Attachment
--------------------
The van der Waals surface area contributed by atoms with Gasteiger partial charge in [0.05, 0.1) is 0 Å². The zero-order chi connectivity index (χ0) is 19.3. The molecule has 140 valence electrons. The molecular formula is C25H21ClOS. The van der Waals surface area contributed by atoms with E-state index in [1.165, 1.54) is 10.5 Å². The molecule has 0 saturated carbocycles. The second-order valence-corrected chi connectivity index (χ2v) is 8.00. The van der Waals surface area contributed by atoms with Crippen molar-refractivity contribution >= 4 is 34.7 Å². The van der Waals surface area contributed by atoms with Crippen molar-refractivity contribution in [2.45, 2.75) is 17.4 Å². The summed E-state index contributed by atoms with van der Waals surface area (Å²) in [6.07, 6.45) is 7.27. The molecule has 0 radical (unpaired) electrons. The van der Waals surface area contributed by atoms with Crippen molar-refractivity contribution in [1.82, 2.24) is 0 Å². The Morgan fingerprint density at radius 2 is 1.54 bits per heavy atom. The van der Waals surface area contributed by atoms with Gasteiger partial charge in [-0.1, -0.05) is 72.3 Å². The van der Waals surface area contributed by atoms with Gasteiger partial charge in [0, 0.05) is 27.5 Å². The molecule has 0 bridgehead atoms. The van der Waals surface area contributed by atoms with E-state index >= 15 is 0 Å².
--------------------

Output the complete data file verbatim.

The van der Waals surface area contributed by atoms with Gasteiger partial charge in [0.05, 0.1) is 0 Å². The zero-order chi connectivity index (χ0) is 19.3. The molecule has 140 valence electrons. The molecular formula is C25H21ClOS. The van der Waals surface area contributed by atoms with E-state index in [1.165, 1.54) is 10.5 Å². The molecule has 0 saturated carbocycles. The second-order valence-corrected chi connectivity index (χ2v) is 8.00. The van der Waals surface area contributed by atoms with Crippen molar-refractivity contribution >= 4 is 34.7 Å². The van der Waals surface area contributed by atoms with Crippen molar-refractivity contribution in [2.45, 2.75) is 17.4 Å². The summed E-state index contributed by atoms with van der Waals surface area (Å²) in [6.07, 6.45) is 7.27. The molecule has 0 radical (unpaired) electrons. The van der Waals surface area contributed by atoms with Crippen molar-refractivity contribution in [1.82, 2.24) is 0 Å². The Morgan fingerprint density at radius 2 is 1.54 bits per heavy atom. The van der Waals surface area contributed by atoms with Gasteiger partial charge in [-0.1, -0.05) is 72.3 Å². The van der Waals surface area contributed by atoms with Gasteiger partial charge in [0, 0.05) is 27.5 Å². The molecule has 0 bridgehead atoms. The van der Waals surface area contributed by atoms with E-state index >= 15 is 0 Å².